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In this article, we consider Knuth's “Algorithm X” and its application for solving sudoku. The beauty of the algorithm is that Sudoku is solved quickly without programming any advanced solution techniques.

It all started, in fact, with the puzzles from Project Euler , where to get the answer, you need to solve 50 sudoku. And it seems that I received an answer to it by writing a program for solving a rather stupid search, but somehow there was some dissatisfaction with the speed of the solution. After seeing how normal people solve sudoku, I found that Algorithm X, invented by Donald Knut, is being used for this.

This algorithm solves the problem of accurately covering the set. Or, if you want, it collects a "discrete puzzle", having information on the shape of the available pieces available. More formally:

- There are many
*s* - There is a set of subsets
*Y of*this set - The problem is to choose from
*Y*such elements*Y **that each element from*S is*contained in only one of the sets included in*Y ** - That is, the union of all sets in
*Y **constitutes (covers) the set*S*, and at the same time in*Y **there are no pairwise intersecting sets

For example, consider the sets*S* = {1, 2, 3, 4, 5} and*Y* = { *A* = {1, 2},*B* = {2, 3},*C* = {1, 5},*D* = {1, 4},*E* = {5}}

The sets *B* , *D,* and *E* form an exact covering of the set *S.*

For the Knuth algorithm X, the set *Y* is represented as a binary matrix, where the rows correspond to the elements *Y* , and *A _{i, j}* = 1, if

Y \ _{i}S _{j} | one | 2 | 3 | four | five |
---|---|---|---|---|---|

A | one | one | 0 | 0 | 0 |

B | 0 | one | one | 0 | 0 |

C | one | 0 | 0 | 0 | one |

D | one | 0 | 0 | one | 0 |

E | 0 | 0 | 0 | 0 | one |

The exact coverage search algorithm is as follows:

- Input data: sets
*S*and*Y*;`Stack`

sets potentially included in the coverage (it may initially be empty or already have some elements)- If the set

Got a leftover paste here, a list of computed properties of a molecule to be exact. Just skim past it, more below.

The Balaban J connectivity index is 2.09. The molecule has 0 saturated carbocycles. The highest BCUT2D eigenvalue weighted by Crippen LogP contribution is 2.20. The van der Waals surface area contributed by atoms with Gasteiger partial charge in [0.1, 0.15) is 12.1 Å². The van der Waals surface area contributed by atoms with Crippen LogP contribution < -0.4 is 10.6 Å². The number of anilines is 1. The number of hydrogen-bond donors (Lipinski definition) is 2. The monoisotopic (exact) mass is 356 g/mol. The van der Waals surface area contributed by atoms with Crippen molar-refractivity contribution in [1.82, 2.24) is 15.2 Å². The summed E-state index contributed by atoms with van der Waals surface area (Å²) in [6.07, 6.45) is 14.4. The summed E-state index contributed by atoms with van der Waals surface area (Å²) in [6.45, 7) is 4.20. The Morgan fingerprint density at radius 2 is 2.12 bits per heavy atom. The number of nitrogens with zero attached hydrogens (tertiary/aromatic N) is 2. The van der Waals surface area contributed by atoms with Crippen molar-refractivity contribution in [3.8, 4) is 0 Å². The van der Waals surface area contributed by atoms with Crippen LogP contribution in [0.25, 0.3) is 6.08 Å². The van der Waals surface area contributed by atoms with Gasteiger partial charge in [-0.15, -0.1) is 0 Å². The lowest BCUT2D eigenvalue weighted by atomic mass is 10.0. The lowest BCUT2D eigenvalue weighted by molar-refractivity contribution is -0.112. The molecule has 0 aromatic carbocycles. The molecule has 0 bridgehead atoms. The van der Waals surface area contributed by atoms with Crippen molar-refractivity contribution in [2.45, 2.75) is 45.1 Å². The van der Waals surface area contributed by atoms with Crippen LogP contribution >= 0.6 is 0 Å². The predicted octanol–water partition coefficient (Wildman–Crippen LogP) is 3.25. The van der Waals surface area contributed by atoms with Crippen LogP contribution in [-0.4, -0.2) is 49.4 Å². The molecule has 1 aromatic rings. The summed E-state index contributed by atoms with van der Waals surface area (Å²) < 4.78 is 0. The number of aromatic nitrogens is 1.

*S is*empty, then the desired cover is on the stack. - If the set
*Y is*empty, the covering was not found. - We look for an element
*s*in the set*S*that is included in the minimum number of sets in*Y.* - Choose from
*Y*all lines*X*containing*s*. - For each set
*X,*repeat 6-9. - Add
*X*to the`Stack`

stack as a potential coverage element. - We form sets
*S '*and*Y'*:*S '*is*S*from which all elements contained in*X are*removed,*Y'*is sets from*Y*that do not intersect with*X.* - We call algorithm X for
*S '*,*Y'*and`Stack`

. - If it was found in step 7 that coverage is impossible, remove the element from the top of
`Stack`

and go to the next*X.*If a solution is found, return it. - If there is no solution for any
*X*, the task is not solved for this input.

- If the set

In general, nothing particularly complicated. Essentially - the usual search in depth. By the way, we note that if you initially set the stack to be nonempty, then the problem can be formulated as "find the exact coverage that includes elements that already lie on the stack."

The subtlety is that in practice this algorithm is used for problems where the sets in *Y* are "small", i.e. the matrix is very sparse, because of which, for example, searching for intersections between columns during standard storage in the form of a matrix takes an unacceptably long time.

Therefore, Knut supplements this algorithm with a "dancing link" mechanism . The matrix is represented in the form of a two-dimensional doubly linked list: for each row in the list, only the column numbers are stored, where units are contained in this row. The list also contains links to the next and previous element in a row and column. Such an organization allows you to remove columns and rows from a sparse matrix during *O* (1) time compared to *O* ( *m* * *n* ) when stored in a two-dimensional array.

Interestingly, Ali Assaf offers an alternative to the mechanism of dancing links using associative lists, which allows you to implement the X algorithm in literally several dozen lines in high-level languages.

The idea is to store both columns and matrix rows in associative lists. In columns we store row indices, at the intersection with which there are nonzero elements, in rows, respectively, column indices. Moreover, we will store indexes in rows in an orderly manner, in an array, we note that in Knuth's algorithm, it is essentially not necessary to modify rows, therefore optimization for quickly removing an element from a row is not needed. But the columns will be set in the form of sets, because when you delete a row from a matrix, you need to remove its identifier from all columns (and when you delete it from all columns, the row disappears "by itself").

Consider the implementation of the algorithm on Julia.